Saturday, July 25, 2020

Clubchess and/or internetchess part 2

In one of  my very first articles on this blog, about 8,5 years ago, I summoned the clubs to explore the possibilities of internetchess. Unfortunately almost none of them made any efforts although in a recent chessmagazine of the Dutch federation it was once more proven that internetchess can boost also clubchess. Therefore when clubchess stopped due to the corona-crisis, I hoped we would see finally a breakthrough.

Unfortunately this didn't materialize. Some clubs did start a weekly online tournament but they immediately stopped with it from the moment there was the slightest possibility to return back to regular otb-chess despite the huge health-risks. I quickly noticed that most clubplayers aren't interested much in internetchess as the number of participants quickly decreased. Some players even firmly stated that they prefer to play no chess at all than this online-crap. Besides also the federations and underlying organizations didn't initiate any online activities. It is not a coincidence that the boards of those organizations are often old players having little or no affection with online chess.

However this doesn't mean that there was no increase of online chess due to the corona-crisis. We can see this clearly if we look the the number of played games in the last months at lichess.
Anyway for sure this didn't happen because clubplayers organized themselves online in mass. There exist only a few successful stories. Probably the largest weekly online tournament is the sunday teambattles which originally was launched by 2 Dutch teams with 3 players on a lonely evening. Today even a small army of our best Belgian players participates at it as we lack any similar initiative in Belgium. Next I hear via the connections of my children that many young players like to play online against each other and even organize themselves small tournaments without the help of adults.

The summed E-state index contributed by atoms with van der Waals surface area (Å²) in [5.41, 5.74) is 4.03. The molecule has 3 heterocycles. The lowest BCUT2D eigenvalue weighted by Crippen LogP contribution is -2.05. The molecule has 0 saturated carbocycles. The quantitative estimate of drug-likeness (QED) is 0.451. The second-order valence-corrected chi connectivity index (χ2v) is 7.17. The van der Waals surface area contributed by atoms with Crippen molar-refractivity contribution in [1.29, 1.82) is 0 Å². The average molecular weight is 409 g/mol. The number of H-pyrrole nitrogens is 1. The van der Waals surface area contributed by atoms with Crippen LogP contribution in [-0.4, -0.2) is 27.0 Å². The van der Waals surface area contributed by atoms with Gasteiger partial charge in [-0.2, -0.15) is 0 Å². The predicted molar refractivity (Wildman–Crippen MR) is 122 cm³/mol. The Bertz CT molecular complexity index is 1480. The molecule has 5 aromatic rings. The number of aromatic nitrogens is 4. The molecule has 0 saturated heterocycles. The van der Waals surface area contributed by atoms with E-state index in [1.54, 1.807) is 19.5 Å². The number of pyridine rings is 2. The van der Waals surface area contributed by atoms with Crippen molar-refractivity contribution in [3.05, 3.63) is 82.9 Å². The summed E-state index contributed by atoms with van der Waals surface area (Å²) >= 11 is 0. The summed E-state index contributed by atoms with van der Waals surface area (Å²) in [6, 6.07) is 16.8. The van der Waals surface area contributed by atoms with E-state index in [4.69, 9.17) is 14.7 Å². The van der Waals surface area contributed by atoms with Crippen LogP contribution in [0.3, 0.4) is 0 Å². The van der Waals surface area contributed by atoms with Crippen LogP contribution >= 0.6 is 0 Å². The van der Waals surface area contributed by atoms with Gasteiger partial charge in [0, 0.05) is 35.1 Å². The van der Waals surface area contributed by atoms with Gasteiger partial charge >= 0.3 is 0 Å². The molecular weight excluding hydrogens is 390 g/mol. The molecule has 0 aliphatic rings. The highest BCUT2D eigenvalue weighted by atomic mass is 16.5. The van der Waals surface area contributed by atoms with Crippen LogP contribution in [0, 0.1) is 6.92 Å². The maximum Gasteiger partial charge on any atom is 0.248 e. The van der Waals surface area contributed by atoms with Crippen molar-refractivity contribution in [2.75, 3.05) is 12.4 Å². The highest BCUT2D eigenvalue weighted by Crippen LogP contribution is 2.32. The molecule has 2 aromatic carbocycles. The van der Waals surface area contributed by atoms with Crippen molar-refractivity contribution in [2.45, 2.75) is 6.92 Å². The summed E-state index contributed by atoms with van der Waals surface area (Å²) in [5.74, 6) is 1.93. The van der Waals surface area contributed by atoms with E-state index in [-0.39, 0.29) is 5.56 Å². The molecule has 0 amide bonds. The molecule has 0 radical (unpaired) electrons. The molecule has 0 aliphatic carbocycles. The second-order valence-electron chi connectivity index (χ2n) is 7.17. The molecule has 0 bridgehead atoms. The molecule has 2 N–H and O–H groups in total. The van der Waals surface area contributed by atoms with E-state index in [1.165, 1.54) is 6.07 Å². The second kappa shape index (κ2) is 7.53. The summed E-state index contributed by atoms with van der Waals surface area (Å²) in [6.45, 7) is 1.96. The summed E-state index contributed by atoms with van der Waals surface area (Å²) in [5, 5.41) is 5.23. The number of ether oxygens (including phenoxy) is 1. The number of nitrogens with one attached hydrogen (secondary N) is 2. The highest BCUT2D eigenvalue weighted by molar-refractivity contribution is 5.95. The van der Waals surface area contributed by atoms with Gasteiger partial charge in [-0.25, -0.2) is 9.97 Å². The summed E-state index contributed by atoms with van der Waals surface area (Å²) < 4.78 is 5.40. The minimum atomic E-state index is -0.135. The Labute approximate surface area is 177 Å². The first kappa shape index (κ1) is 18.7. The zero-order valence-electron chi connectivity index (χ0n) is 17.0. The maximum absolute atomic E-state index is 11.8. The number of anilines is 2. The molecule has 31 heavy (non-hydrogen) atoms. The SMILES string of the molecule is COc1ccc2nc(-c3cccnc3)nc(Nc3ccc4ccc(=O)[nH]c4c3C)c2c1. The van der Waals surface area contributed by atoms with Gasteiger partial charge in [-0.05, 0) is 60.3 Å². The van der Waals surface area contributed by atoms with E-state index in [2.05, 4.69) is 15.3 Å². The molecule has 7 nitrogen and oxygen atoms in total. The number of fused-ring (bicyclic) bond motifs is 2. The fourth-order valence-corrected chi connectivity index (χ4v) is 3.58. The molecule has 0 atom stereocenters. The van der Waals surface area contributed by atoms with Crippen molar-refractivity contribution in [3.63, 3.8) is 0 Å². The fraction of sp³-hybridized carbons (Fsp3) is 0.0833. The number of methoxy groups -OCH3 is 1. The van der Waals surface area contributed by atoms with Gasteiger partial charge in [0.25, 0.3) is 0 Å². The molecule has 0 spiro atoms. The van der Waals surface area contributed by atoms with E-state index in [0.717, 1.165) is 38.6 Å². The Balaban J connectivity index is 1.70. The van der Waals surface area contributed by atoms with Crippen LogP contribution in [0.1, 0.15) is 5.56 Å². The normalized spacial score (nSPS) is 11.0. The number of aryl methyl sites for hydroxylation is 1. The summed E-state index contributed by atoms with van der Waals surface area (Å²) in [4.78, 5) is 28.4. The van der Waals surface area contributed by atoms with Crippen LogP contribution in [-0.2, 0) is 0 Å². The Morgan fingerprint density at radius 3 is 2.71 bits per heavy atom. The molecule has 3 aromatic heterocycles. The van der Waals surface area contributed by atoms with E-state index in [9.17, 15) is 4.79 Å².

Today I am therefore convinced that there is little overlap between clubchess and internetchess as was already known for correspondence-chess and otb-chess. Besides some otb-players have started during the corona-crisis with correspondence-chess but we are again talking about individuals so exceptions.

The general perception of clubplayers is that online chess is a very different game. Not only the social part is almost completely absent but also the rules of play are deviating at several points. You can read about it in a recent shocking article at schaaksite: New dimension in online chess. For people just starting with online chess it is of course a bit weird to see the strategy of winning games by blocking pre-moves.

On the other hand we shouldn't exaggerate by focusing at those differences in the rules of play. Online chess is for more than 90% similar to on the board chess. In both domains we see the same players at the top. There are exceptions of course but those players are closely monitored as cheating is a big problem for online chess. Despite huge efforts to discourage cheaters, we did see a clear increase of the number of cheaters in the last months. Some time ago I watched a movie at youtube about how widespread cheating is online: 300 players with an official title FM/IM/GM admitted that they cheated online, 3 + 2600 fide rated players were caught in just one week. The number of accounts closed for cheating has doubled and in some tournaments we saw the complete top 10 being disqualified. We Belgians aren't saints either. I don't want to give names but you can easily find accounts of Belgian players which were closed for cheating. In the last months I got regularly points returned by the system as one of my opponents was convicted as a cheater. Besides this is only the top of the iceberg as was recently proven in an article on  scholastic chess cheating. A teacher knew that multiple of his students cheated online but only some of them were detected by the system.

Another large big obstacle to play online is that everybody can look at your games. For me it was very easy to find dozens of games from clubplayers which had almost no games at all in the standard databases like megadatabase. This will be very useful for me later when I meet the same clubplayers again at the board as this will allow me to prepare much more better. Some clubplayers still underestimate this as was the case by my opponent in round 5 of Cappelle La Grande: the Belgian IM Francois Godart. He was flabbergasted when I told him after the game that I was prepared for his opening. "Comment?" was his question as he never played this opening before in otb. However at I had noticed that he had started to test this opening recently and I thought during my preparation of the game that he would likely consider 6.Be2 against the Najdorf as harmless and therefore a good surprise-weapon.